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"Family Receives Support Before and After Loss of Child"


Melissa and Michael H. suffered the greatest loss imaginable when their 7-year-old daughter, Michaela, passed away.

Michaela spent her brief life in and out of hospitals, including Mercy Children's Hospital. There, her family received care and support from Maternal-Child/Pediatric Palliative Care (MaCPaC), a program that provides family centered, supportive healthcare to infants and children who suffer from life-limiting illnesses.

“I don’t know what we would have done without their compassion and guidance,” Melissa said. “Michaela was born with multicystic encephalomacia, which basically means that cysts formed on her brain while I was pregnant with her. She was delivered via an emergency c-section when her heart-rate kept dropping. She only weighed four pounds and was not breathing. She went to St. V’s, where she received care from Dr. Cameron, among others.”

Melissa said Michaela “did OK” for much of her first year, but she developed hydrocephalus – fluid on the brain – when she was about 10 months old.

“She had surgery to install a shunt, but things continued to go down hill from there,” Melissa said. “She had about five or six shunt revisions over the next two years, and a lot of complications and neurological problems led to other problems. She hung in there though, and did many things her doctors thought she never would, but then she regressed. In the end, we don’t know what caused it, but she started bleeding in her stomach, and no one was able to stop it. We finally decided to take her home. At this point, our final hospitalization had actually been at Mott Children’s Hospital at U of M, but we had begun working with Dr. (Pam) Oatis, Dr. (Kelley) Shultz and Beth (McBurney White, MSN, CNS, MaCPaC Program Coordinator) prior to that, so when we were getting ready to leave Mott, I called Beth.”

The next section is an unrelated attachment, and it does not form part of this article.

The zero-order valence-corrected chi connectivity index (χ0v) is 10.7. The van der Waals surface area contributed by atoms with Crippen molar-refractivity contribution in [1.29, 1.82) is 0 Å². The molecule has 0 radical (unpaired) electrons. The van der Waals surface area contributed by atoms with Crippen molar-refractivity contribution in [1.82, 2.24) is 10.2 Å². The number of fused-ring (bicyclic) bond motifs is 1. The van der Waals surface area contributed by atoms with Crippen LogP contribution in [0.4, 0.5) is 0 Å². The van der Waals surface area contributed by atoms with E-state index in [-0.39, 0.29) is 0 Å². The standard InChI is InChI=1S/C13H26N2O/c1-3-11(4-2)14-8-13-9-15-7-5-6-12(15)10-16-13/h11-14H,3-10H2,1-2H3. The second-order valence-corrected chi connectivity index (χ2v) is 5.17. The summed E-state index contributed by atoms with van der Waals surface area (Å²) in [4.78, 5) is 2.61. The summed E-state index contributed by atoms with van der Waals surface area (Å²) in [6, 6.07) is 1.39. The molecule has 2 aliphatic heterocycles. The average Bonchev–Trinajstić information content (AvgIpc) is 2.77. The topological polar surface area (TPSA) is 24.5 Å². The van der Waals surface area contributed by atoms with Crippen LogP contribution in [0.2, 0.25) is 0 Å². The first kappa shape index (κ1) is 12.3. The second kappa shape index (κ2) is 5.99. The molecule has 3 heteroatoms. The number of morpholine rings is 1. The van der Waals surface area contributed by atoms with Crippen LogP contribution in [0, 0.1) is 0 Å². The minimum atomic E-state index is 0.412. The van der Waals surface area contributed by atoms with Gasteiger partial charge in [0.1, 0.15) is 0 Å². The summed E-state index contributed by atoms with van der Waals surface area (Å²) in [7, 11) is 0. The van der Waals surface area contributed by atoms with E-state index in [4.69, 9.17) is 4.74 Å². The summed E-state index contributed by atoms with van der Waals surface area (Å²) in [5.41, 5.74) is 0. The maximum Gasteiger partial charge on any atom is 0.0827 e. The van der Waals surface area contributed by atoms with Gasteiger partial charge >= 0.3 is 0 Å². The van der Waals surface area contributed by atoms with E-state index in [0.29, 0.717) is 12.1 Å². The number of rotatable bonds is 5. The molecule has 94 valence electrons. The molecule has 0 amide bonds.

As they prepared for the final days of their daughter’s life, Melissa and Michael involved Beth and the other compassionate professionals affiliated with MaCPaC as part of Michaela’s care team.

“Dr. Oatis, Dr. Shultz and Beth helped us work through the difficult questions,” Melissa said. “We had a lot of tough decisions to make about when to stop treatment and how far to go to keep her alive. They broke everything down for us into little steps, helping us make a series of small decisions that then made the answers to the bigger questions manageable. They explained what happens to someone when they are dying. They gave a real-life perspective that was very different from what you see in the media.”

Throughout the entire last year of Michaela’s life, Beth and Drs. Oatis and Shultz acted as advocates for Melissa and her husband, Michael.

“They helped us understand the news from the doctors,” Melissa said. “We knew we could trust them to be honest with us and not to ‘sugar coat’ anything. They also made clear to the doctors what we did and didn’t want done for Michaela. They understood that we knew our daughter better than anyone, and they made sure our voices were heard. The three of them together were extraordinarily compassionate and very easy to talk to.”



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